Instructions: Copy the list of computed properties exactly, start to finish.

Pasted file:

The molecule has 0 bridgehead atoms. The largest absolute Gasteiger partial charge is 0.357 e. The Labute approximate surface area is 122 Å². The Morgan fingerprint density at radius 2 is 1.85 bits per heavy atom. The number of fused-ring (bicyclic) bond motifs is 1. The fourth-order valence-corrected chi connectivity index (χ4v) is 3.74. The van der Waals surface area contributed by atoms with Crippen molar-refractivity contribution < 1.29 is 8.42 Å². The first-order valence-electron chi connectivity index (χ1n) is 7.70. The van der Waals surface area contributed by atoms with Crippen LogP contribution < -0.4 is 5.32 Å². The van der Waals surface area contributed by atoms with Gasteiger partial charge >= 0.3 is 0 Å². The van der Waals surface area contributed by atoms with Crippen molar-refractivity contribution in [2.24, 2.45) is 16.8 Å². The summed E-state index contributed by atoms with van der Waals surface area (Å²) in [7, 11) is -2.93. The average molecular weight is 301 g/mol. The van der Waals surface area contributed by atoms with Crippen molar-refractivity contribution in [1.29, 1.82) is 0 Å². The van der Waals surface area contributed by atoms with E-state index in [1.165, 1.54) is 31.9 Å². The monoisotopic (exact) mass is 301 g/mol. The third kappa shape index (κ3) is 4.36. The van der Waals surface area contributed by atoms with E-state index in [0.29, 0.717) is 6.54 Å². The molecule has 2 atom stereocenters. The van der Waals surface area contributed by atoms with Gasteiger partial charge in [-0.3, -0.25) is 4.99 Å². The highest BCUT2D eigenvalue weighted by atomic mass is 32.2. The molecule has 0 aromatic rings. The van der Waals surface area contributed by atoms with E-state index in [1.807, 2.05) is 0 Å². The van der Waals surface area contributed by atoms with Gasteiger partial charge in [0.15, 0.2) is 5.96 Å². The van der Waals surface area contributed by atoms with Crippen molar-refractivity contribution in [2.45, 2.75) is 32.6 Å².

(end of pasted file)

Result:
The molecule has 0 bridgehead atoms. The largest absolute Gasteiger partial charge is 0.357 e. The Labute approximate surface area is 122 Å². The Morgan fingerprint density at radius 2 is 1.85 bits per heavy atom. The number of fused-ring (bicyclic) bond motifs is 1. The fourth-order valence-corrected chi connectivity index (χ4v) is 3.74. The van der Waals surface area contributed by atoms with Crippen molar-refractivity contribution < 1.29 is 8.42 Å². The first-order valence-electron chi connectivity index (χ1n) is 7.70. The van der Waals surface area contributed by atoms with Crippen LogP contribution < -0.4 is 5.32 Å². The van der Waals surface area contributed by atoms with Gasteiger partial charge >= 0.3 is 0 Å². The van der Waals surface area contributed by atoms with Crippen molar-refractivity contribution in [2.24, 2.45) is 16.8 Å². The summed E-state index contributed by atoms with van der Waals surface area (Å²) in [7, 11) is -2.93. The average molecular weight is 301 g/mol. The van der Waals surface area contributed by atoms with Crippen molar-refractivity contribution in [1.29, 1.82) is 0 Å². The van der Waals surface area contributed by atoms with E-state index in [1.165, 1.54) is 31.9 Å². The monoisotopic (exact) mass is 301 g/mol. The third kappa shape index (κ3) is 4.36. The van der Waals surface area contributed by atoms with E-state index in [0.29, 0.717) is 6.54 Å². The molecule has 2 atom stereocenters. The van der Waals surface area contributed by atoms with Gasteiger partial charge in [-0.3, -0.25) is 4.99 Å². The highest BCUT2D eigenvalue weighted by atomic mass is 32.2. The molecule has 0 aromatic rings. The van der Waals surface area contributed by atoms with E-state index in [1.807, 2.05) is 0 Å². The van der Waals surface area contributed by atoms with Gasteiger partial charge in [0.15, 0.2) is 5.96 Å². The van der Waals surface area contributed by atoms with Crippen molar-refractivity contribution in [2.45, 2.75) is 32.6 Å².